While Republicans and Democrats negotiated a government spending bill this week, another form of financial assistance that aims to help low-income Americans under Obamacare has been at the center of a debate involving insurance companies, consumers, and President Donald Trump.
These subsidies aren’t the tax credits implemented under the health care law, which lower the cost of premiums for eligible consumers, but are called cost-sharing reductions.
They’ve been the subject of much scrutiny lately, and a source of concern for insurance companies, congressional Democrats, doctors, hospitals, and the U.S. Chamber of Commerce.
So what are the cost-sharing reductions, how do they work, and why have they been thrust to the center of debate?
What Are the Cost-Sharing Reductions?
The cost-sharing reductions are subsidies designed to reduce out-of-pocket costs for low-income patients who purchase silver-level plans through Obamacare’s exchanges. The subsidies are only available to marketplace customers with an income between 100 percent and 250 percent of the federal poverty line ($12,000 to $30,000 for an individual).
In 2017, 7 million people—58 percent of marketplace enrollees—qualified for cost-sharing reductions, according to the Department of Health and Human Services.
How Do the Cost-Sharing Reductions Work?
While Obamacare’s tax credits and cost-sharing reductions are both intended to help lower the cost of coverage for low-income Americans, both serve different functions.
The tax credits lower the cost of premiums. But the government pays cost-sharing reductions directly to insurers.
Insurance companies then offer plans with reduced deductibles, copayments, and out-of-pocket limits to eligible patients.
In 2016, the government reimbursed insurers roughly $7 billion for cost-sharing reductions.
Why Are They in the News?
The cost-sharing reductions were the subject of much scrutiny in 2014, and now they’re back in the news again.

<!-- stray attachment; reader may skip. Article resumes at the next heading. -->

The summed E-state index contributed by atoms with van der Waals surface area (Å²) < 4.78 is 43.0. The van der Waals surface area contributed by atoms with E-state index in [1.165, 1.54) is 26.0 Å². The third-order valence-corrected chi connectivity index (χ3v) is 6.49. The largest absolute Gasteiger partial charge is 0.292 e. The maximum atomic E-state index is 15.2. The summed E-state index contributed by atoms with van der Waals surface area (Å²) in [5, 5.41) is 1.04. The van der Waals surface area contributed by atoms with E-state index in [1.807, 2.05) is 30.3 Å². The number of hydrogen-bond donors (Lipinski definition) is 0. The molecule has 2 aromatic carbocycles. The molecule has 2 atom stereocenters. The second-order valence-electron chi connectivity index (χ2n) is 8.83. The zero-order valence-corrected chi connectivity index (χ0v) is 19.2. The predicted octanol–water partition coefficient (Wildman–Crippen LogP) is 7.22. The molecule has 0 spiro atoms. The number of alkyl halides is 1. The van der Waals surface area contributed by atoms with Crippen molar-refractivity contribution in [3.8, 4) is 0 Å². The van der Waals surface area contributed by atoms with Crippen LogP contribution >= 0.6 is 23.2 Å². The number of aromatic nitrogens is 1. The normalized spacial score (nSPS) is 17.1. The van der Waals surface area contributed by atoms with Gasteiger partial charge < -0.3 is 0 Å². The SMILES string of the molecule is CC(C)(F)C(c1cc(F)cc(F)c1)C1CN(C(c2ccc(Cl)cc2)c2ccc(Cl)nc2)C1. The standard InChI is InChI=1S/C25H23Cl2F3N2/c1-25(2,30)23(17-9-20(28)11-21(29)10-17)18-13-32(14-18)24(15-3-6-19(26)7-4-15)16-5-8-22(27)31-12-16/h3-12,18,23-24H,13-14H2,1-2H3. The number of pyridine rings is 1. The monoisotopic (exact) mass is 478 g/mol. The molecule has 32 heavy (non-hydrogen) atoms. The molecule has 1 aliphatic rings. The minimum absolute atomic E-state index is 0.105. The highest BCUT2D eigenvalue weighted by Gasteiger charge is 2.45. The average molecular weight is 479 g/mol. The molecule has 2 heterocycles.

In 2014, the Republican-led House of Representatives filed a lawsuit against the Department of Health and Human Services, then led by Secretary Sylvia Mathews Burwell, over the subsidies.
Republican lawmakers argued that the Obama administration made payments to insurers without an appropriation from Congress, which they said was unconstitutional. But the Obama administration said it intended for lawmakers to fund the cost-sharing reductions alongside Obamacare’s tax credits.
In 2016, a federal district court judge in the District of Columbia sided with House Republicans and ruled that because Congress never appropriated money for the cost-sharing reductions, the Obama administration violated the Constitution.
President Barack Obama’s Department of Justice quickly appealed, and the judge’s order has been halted since then.
Now, the Trump administration has to decide whether it will continue the Obama administration’s fight, and the next court date is scheduled for May 22.
What Does the Trump Administration Want to Do?
At this stage, no one is entirely sure what Trump and his officials plan to do about the cost-sharing reductions.
Both the White House and the Department of Health and Human Services, now led by Secretary Tom Price, have sent mixed signals on whether they intend to continue funding the subsidies.
In a statement to The New York Times last month, the Department of Health and Human Services said the agency would continue to make payments to insurance companies.